My family is no stranger to the island, having visited them a few times a year ever since I was a child (I used to travel along with them before I ended up being a resident here, not that I am complaining ;-) and therefore, places which scream tourism and on the radar of the over-publicity are definitely known to them and perhaps less appealing following their visits in the past (with an exception of a few local favorites which still maintained their qualities and the owner's demeanor in the rising popularity of Penang as a tourism hub).
We have been wanting to check out the reputable Genting Chee Cheong Fun in Island Glades, but when we arrived (probably between 3-4pm on Saturday), it was already sold out, bummer.
The crowd at the coffee shop, however did beckon to us to check out the offerings from the resident stalls which were the usual display of the close to home hawker fare.
Popiah (MYR2.50) is a familiar wrap of stir-fried jicama with curd (tau kua) and french beans, with an occasional toss of fried shallots on the turf of fresh lettuce leaves.
A far more humble version here sans the seafood inclusion of crab meat or prawns, and with that the unmistakable tinge of sweetness from a dab of sweet sauce on the outer wrap.
Wantan Mee (MYR3.50); tossed egg noodles with black soy sauce served with shredded chicken, char siew (bbq pork slices) and vegetables. As its name suggests, it would typically come with a serving of the little wraps of wantons (dumplings) and this came with the fried version served along with the noodles; deviating from the usual soup dumplings.
Lor Bak, always refers to the familiar sight of minced pork roll wrapped with the brownish fried bean curd sheets (foo chook) which is a home favorite familiar to most Penangites (or at least, most of them).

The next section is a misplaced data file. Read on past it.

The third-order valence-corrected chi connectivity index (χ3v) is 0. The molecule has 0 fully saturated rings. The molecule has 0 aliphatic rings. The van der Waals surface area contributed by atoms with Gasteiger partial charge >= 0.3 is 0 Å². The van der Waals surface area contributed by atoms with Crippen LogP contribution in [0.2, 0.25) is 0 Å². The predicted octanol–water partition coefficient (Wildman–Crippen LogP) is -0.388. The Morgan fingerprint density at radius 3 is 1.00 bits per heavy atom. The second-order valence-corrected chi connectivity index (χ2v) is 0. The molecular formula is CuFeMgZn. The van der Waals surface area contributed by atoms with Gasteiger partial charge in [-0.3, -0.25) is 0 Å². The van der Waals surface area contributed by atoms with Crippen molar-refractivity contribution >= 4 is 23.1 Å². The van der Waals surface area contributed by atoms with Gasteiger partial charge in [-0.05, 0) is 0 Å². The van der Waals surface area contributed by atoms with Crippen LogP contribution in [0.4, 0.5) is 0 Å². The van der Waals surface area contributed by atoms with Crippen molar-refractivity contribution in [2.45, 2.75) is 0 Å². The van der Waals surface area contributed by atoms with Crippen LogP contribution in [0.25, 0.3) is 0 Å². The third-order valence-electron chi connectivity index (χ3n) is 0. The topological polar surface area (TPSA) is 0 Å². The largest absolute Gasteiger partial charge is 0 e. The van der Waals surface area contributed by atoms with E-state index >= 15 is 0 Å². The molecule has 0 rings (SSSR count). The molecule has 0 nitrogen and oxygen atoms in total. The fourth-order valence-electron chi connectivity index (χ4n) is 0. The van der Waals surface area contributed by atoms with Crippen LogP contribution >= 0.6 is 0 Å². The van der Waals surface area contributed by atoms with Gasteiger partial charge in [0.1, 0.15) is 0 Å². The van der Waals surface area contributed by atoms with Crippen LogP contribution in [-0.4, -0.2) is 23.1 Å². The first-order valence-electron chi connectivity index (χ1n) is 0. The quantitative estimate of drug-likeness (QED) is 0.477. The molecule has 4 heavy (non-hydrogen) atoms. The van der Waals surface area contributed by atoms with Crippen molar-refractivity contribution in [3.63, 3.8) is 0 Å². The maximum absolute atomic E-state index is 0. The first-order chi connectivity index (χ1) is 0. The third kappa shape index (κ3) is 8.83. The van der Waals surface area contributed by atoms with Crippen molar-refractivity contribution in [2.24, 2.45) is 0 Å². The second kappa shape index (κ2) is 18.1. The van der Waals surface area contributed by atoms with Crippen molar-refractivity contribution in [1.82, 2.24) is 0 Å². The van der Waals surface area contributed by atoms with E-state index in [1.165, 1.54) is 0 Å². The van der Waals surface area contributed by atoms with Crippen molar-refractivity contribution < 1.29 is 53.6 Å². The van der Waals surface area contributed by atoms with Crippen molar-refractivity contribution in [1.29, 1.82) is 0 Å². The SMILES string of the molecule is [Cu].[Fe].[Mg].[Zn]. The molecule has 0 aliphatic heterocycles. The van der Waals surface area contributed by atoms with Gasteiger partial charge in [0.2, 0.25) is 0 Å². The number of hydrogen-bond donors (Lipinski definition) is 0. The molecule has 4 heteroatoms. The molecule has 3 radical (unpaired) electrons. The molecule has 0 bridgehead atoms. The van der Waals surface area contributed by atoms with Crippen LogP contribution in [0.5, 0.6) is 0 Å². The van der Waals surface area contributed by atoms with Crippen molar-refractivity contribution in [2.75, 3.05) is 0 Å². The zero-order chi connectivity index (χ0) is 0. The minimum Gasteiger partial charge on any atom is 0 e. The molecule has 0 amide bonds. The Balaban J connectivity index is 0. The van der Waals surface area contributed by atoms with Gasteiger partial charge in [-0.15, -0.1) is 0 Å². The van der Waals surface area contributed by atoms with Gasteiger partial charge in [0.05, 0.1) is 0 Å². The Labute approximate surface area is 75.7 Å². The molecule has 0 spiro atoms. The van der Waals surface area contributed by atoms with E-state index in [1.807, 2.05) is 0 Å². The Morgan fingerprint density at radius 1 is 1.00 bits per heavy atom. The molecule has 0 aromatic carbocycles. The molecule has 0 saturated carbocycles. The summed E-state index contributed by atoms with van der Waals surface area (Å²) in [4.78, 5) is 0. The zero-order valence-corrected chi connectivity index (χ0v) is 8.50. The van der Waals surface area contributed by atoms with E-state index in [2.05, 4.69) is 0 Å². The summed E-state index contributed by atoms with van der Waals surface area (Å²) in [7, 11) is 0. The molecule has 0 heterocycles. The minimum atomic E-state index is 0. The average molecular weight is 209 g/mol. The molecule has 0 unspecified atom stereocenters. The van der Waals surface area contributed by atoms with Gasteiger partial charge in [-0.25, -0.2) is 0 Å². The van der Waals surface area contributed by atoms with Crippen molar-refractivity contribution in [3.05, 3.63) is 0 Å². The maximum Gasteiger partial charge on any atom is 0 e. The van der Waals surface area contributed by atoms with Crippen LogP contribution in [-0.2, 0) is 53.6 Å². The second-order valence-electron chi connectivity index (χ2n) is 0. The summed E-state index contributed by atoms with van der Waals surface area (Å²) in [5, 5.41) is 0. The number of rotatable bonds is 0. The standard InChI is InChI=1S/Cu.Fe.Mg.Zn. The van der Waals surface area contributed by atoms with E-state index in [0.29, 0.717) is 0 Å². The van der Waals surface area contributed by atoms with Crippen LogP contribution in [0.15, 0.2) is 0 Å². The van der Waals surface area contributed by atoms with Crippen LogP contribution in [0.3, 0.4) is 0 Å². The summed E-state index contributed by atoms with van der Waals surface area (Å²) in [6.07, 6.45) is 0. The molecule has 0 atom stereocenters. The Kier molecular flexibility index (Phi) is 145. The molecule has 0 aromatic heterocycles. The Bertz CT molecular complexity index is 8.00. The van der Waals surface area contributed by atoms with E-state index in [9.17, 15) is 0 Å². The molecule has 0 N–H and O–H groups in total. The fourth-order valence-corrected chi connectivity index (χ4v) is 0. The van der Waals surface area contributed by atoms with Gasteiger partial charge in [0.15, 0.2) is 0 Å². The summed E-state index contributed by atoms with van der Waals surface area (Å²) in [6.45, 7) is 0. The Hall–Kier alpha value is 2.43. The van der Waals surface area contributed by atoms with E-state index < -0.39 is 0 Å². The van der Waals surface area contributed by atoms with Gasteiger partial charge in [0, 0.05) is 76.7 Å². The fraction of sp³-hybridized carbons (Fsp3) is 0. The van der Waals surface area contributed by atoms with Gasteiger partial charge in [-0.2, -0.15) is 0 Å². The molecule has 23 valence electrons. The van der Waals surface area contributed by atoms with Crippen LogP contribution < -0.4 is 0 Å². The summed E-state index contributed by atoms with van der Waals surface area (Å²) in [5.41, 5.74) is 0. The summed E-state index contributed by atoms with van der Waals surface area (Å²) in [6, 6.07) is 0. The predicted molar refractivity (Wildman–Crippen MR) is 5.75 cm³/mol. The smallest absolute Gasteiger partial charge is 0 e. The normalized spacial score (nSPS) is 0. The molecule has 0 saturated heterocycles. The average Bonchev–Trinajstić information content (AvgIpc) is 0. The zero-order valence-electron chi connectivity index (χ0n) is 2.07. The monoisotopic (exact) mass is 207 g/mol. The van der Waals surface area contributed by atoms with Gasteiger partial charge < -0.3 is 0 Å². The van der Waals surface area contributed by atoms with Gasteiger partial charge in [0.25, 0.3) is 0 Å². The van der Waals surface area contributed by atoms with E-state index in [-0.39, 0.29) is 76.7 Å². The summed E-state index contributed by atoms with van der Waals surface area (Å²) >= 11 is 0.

However, the Lor Bak doesn't always come alone as it will always be accompanied by its co-stars offered by the stalls, providing more variety for that plateful of treat and the usual fare might include (though not limited to) fried prawn fritters, fried fish cakes, century eggs, or braised eggs (like the following) and lots of cucumber by the side (a remedy for the heat from all those fried stuffs maybe?)
Of course, the most important part of this platter is always the in the accompanying sauce; which comes in two variants, from the starchy and slightly sweet sauce (not too sweet, just a hint) and the usual spicy chili sauce.
Dip your pick from the platter into both sauce and then into your mouth.
Yes, that's how the locals do it!
Assam Laksa is the aromatic (or may be pungent to some) broth of tamarind pulp cooked with fish to create that sourish taste and then served with thin rice noodles and the famous shrimp paste (which is the culprit to the mixed response to its aroma, though generally most Penangites love and are proud of its tastes).
This version is unique; where it came with an accompanying fried popiah to dip into the broth.
(The other version similar to this can be found in the mainland; Bukit Mertajam or further up north in Kulim).
We came here to hunt for the famous Chee Cheong Fun, but we walked away with a mouthful and discovered another gem of a local Muar Chee, which was located right outside this shop.
Sometimes, the good things do come when you're not looking?